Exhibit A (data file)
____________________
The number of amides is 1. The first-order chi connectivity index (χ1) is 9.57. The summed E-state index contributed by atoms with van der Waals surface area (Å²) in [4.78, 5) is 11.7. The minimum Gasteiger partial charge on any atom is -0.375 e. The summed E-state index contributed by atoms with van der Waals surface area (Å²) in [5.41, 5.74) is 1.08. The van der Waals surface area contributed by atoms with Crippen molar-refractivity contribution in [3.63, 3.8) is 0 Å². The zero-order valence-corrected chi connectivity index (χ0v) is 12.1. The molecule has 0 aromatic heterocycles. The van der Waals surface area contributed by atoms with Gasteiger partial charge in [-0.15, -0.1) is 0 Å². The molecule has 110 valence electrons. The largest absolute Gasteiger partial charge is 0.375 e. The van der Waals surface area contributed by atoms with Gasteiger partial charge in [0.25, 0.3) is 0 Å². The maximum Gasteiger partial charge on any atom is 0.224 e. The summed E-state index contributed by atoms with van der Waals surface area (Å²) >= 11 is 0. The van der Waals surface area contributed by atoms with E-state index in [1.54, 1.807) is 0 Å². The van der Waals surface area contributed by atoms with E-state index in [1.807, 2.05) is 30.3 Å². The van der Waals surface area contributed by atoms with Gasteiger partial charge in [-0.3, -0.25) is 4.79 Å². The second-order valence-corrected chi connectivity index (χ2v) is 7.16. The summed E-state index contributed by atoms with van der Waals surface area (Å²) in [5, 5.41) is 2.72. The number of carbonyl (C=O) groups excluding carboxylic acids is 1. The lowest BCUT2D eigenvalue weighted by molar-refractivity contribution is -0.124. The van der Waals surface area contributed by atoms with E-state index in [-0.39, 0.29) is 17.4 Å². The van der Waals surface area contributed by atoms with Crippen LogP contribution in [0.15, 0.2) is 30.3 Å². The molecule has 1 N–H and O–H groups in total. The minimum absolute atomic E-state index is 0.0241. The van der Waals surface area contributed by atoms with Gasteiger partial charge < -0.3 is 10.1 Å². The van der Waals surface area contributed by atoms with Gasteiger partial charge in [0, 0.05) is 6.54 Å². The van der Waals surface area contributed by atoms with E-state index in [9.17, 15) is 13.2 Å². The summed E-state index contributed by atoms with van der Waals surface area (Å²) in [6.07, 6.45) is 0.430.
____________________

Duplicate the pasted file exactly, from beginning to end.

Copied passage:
The number of amides is 1. The first-order chi connectivity index (χ1) is 9.57. The summed E-state index contributed by atoms with van der Waals surface area (Å²) in [4.78, 5) is 11.7. The minimum Gasteiger partial charge on any atom is -0.375 e. The summed E-state index contributed by atoms with van der Waals surface area (Å²) in [5.41, 5.74) is 1.08. The van der Waals surface area contributed by atoms with Crippen molar-refractivity contribution in [3.63, 3.8) is 0 Å². The zero-order valence-corrected chi connectivity index (χ0v) is 12.1. The molecule has 0 aromatic heterocycles. The van der Waals surface area contributed by atoms with Gasteiger partial charge in [-0.15, -0.1) is 0 Å². The molecule has 110 valence electrons. The largest absolute Gasteiger partial charge is 0.375 e. The van der Waals surface area contributed by atoms with Gasteiger partial charge in [0.25, 0.3) is 0 Å². The maximum Gasteiger partial charge on any atom is 0.224 e. The summed E-state index contributed by atoms with van der Waals surface area (Å²) >= 11 is 0. The van der Waals surface area contributed by atoms with E-state index in [1.54, 1.807) is 0 Å². The van der Waals surface area contributed by atoms with E-state index in [1.807, 2.05) is 30.3 Å². The van der Waals surface area contributed by atoms with Gasteiger partial charge in [-0.3, -0.25) is 4.79 Å². The second-order valence-corrected chi connectivity index (χ2v) is 7.16. The summed E-state index contributed by atoms with van der Waals surface area (Å²) in [5, 5.41) is 2.72. The number of carbonyl (C=O) groups excluding carboxylic acids is 1. The lowest BCUT2D eigenvalue weighted by molar-refractivity contribution is -0.124. The van der Waals surface area contributed by atoms with E-state index in [-0.39, 0.29) is 17.4 Å². The van der Waals surface area contributed by atoms with Crippen LogP contribution in [0.15, 0.2) is 30.3 Å². The molecule has 1 N–H and O–H groups in total. The minimum absolute atomic E-state index is 0.0241. The van der Waals surface area contributed by atoms with Gasteiger partial charge < -0.3 is 10.1 Å². The van der Waals surface area contributed by atoms with Gasteiger partial charge in [0, 0.05) is 6.54 Å². The van der Waals surface area contributed by atoms with E-state index in [9.17, 15) is 13.2 Å². The summed E-state index contributed by atoms with van der Waals surface area (Å²) in [6.07, 6.45) is 0.430.